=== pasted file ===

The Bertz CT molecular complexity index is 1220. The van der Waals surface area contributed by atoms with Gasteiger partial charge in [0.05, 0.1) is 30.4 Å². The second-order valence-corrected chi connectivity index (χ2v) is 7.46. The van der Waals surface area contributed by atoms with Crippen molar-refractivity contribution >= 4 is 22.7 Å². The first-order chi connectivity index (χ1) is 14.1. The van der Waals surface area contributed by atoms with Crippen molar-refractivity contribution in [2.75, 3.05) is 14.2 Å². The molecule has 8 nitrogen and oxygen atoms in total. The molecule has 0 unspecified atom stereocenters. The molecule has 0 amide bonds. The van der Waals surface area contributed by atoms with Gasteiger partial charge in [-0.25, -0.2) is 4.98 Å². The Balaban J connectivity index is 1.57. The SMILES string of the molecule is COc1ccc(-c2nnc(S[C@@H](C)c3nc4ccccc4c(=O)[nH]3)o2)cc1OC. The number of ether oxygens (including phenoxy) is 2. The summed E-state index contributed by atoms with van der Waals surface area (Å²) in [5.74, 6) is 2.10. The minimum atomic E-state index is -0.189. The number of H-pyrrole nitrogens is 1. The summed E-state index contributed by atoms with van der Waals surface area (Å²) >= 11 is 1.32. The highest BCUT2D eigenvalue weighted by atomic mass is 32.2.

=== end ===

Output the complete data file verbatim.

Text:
The Bertz CT molecular complexity index is 1220. The van der Waals surface area contributed by atoms with Gasteiger partial charge in [0.05, 0.1) is 30.4 Å². The second-order valence-corrected chi connectivity index (χ2v) is 7.46. The van der Waals surface area contributed by atoms with Crippen molar-refractivity contribution >= 4 is 22.7 Å². The first-order chi connectivity index (χ1) is 14.1. The van der Waals surface area contributed by atoms with Crippen molar-refractivity contribution in [2.75, 3.05) is 14.2 Å². The molecule has 8 nitrogen and oxygen atoms in total. The molecule has 0 unspecified atom stereocenters. The molecule has 0 amide bonds. The van der Waals surface area contributed by atoms with Gasteiger partial charge in [-0.25, -0.2) is 4.98 Å². The Balaban J connectivity index is 1.57. The SMILES string of the molecule is COc1ccc(-c2nnc(S[C@@H](C)c3nc4ccccc4c(=O)[nH]3)o2)cc1OC. The number of ether oxygens (including phenoxy) is 2. The summed E-state index contributed by atoms with van der Waals surface area (Å²) in [5.74, 6) is 2.10. The minimum atomic E-state index is -0.189. The number of H-pyrrole nitrogens is 1. The summed E-state index contributed by atoms with van der Waals surface area (Å²) >= 11 is 1.32. The highest BCUT2D eigenvalue weighted by atomic mass is 32.2.